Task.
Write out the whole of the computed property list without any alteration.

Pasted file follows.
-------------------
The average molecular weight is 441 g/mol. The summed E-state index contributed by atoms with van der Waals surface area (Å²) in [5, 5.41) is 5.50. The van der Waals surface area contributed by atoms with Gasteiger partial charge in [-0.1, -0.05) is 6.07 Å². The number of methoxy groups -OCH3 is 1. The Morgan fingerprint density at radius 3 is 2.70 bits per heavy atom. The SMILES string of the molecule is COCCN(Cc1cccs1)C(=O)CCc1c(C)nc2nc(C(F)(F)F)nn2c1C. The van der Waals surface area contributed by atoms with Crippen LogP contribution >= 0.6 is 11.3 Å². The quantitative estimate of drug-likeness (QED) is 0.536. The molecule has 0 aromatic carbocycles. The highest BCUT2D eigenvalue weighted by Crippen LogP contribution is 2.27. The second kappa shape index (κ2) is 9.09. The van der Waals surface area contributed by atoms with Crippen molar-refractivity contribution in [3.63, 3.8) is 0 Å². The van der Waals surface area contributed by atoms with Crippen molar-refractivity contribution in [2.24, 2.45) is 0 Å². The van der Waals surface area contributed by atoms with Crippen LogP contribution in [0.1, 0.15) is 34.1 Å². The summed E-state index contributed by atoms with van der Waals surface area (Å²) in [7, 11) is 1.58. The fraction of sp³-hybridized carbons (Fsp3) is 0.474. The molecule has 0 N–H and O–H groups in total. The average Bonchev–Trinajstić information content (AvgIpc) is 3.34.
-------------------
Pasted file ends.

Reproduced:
The average molecular weight is 441 g/mol. The summed E-state index contributed by atoms with van der Waals surface area (Å²) in [5, 5.41) is 5.50. The van der Waals surface area contributed by atoms with Gasteiger partial charge in [-0.1, -0.05) is 6.07 Å². The number of methoxy groups -OCH3 is 1. The Morgan fingerprint density at radius 3 is 2.70 bits per heavy atom. The SMILES string of the molecule is COCCN(Cc1cccs1)C(=O)CCc1c(C)nc2nc(C(F)(F)F)nn2c1C. The van der Waals surface area contributed by atoms with Crippen LogP contribution >= 0.6 is 11.3 Å². The quantitative estimate of drug-likeness (QED) is 0.536. The molecule has 0 aromatic carbocycles. The highest BCUT2D eigenvalue weighted by Crippen LogP contribution is 2.27. The second kappa shape index (κ2) is 9.09. The van der Waals surface area contributed by atoms with Crippen molar-refractivity contribution in [3.63, 3.8) is 0 Å². The van der Waals surface area contributed by atoms with Crippen molar-refractivity contribution in [2.24, 2.45) is 0 Å². The van der Waals surface area contributed by atoms with Crippen LogP contribution in [0.1, 0.15) is 34.1 Å². The summed E-state index contributed by atoms with van der Waals surface area (Å²) in [7, 11) is 1.58. The fraction of sp³-hybridized carbons (Fsp3) is 0.474. The molecule has 0 N–H and O–H groups in total. The average Bonchev–Trinajstić information content (AvgIpc) is 3.34.